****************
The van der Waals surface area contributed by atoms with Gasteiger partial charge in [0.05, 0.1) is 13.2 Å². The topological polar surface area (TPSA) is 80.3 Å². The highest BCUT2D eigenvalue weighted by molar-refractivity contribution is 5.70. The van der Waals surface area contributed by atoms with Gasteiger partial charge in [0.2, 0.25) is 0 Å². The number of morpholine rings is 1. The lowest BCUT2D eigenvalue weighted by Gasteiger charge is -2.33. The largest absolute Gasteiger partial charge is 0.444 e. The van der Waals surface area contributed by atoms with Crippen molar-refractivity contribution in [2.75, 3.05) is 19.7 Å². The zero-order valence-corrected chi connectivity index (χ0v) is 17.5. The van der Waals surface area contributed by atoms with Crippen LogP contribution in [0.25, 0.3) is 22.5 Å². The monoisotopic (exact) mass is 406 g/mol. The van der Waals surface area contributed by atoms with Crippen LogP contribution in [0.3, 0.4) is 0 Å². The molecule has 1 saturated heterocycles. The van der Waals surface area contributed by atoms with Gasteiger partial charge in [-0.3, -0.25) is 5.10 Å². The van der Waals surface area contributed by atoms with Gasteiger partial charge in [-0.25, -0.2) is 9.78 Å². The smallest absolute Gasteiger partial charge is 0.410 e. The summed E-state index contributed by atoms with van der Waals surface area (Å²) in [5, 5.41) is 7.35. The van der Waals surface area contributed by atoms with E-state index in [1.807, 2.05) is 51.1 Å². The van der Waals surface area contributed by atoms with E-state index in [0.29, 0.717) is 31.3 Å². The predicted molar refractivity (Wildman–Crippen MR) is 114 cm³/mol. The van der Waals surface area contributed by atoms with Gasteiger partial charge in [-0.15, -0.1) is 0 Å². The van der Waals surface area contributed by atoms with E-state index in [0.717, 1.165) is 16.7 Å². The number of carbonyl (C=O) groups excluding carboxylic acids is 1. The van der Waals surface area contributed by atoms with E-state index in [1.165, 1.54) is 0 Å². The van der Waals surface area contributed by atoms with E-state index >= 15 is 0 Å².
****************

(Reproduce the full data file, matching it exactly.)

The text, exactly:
The van der Waals surface area contributed by atoms with Gasteiger partial charge in [0.05, 0.1) is 13.2 Å². The topological polar surface area (TPSA) is 80.3 Å². The highest BCUT2D eigenvalue weighted by molar-refractivity contribution is 5.70. The van der Waals surface area contributed by atoms with Gasteiger partial charge in [0.2, 0.25) is 0 Å². The number of morpholine rings is 1. The lowest BCUT2D eigenvalue weighted by Gasteiger charge is -2.33. The largest absolute Gasteiger partial charge is 0.444 e. The van der Waals surface area contributed by atoms with Crippen molar-refractivity contribution in [2.75, 3.05) is 19.7 Å². The zero-order valence-corrected chi connectivity index (χ0v) is 17.5. The van der Waals surface area contributed by atoms with Crippen LogP contribution in [0.25, 0.3) is 22.5 Å². The monoisotopic (exact) mass is 406 g/mol. The van der Waals surface area contributed by atoms with Crippen LogP contribution in [0.3, 0.4) is 0 Å². The molecule has 1 saturated heterocycles. The van der Waals surface area contributed by atoms with Gasteiger partial charge in [-0.3, -0.25) is 5.10 Å². The van der Waals surface area contributed by atoms with Gasteiger partial charge in [-0.25, -0.2) is 9.78 Å². The smallest absolute Gasteiger partial charge is 0.410 e. The summed E-state index contributed by atoms with van der Waals surface area (Å²) in [5, 5.41) is 7.35. The van der Waals surface area contributed by atoms with E-state index in [1.807, 2.05) is 51.1 Å². The van der Waals surface area contributed by atoms with E-state index in [0.29, 0.717) is 31.3 Å². The predicted molar refractivity (Wildman–Crippen MR) is 114 cm³/mol. The van der Waals surface area contributed by atoms with Gasteiger partial charge in [-0.15, -0.1) is 0 Å². The van der Waals surface area contributed by atoms with E-state index in [0.717, 1.165) is 16.7 Å². The number of carbonyl (C=O) groups excluding carboxylic acids is 1. The van der Waals surface area contributed by atoms with E-state index in [1.165, 1.54) is 0 Å². The van der Waals surface area contributed by atoms with E-state index >= 15 is 0 Å².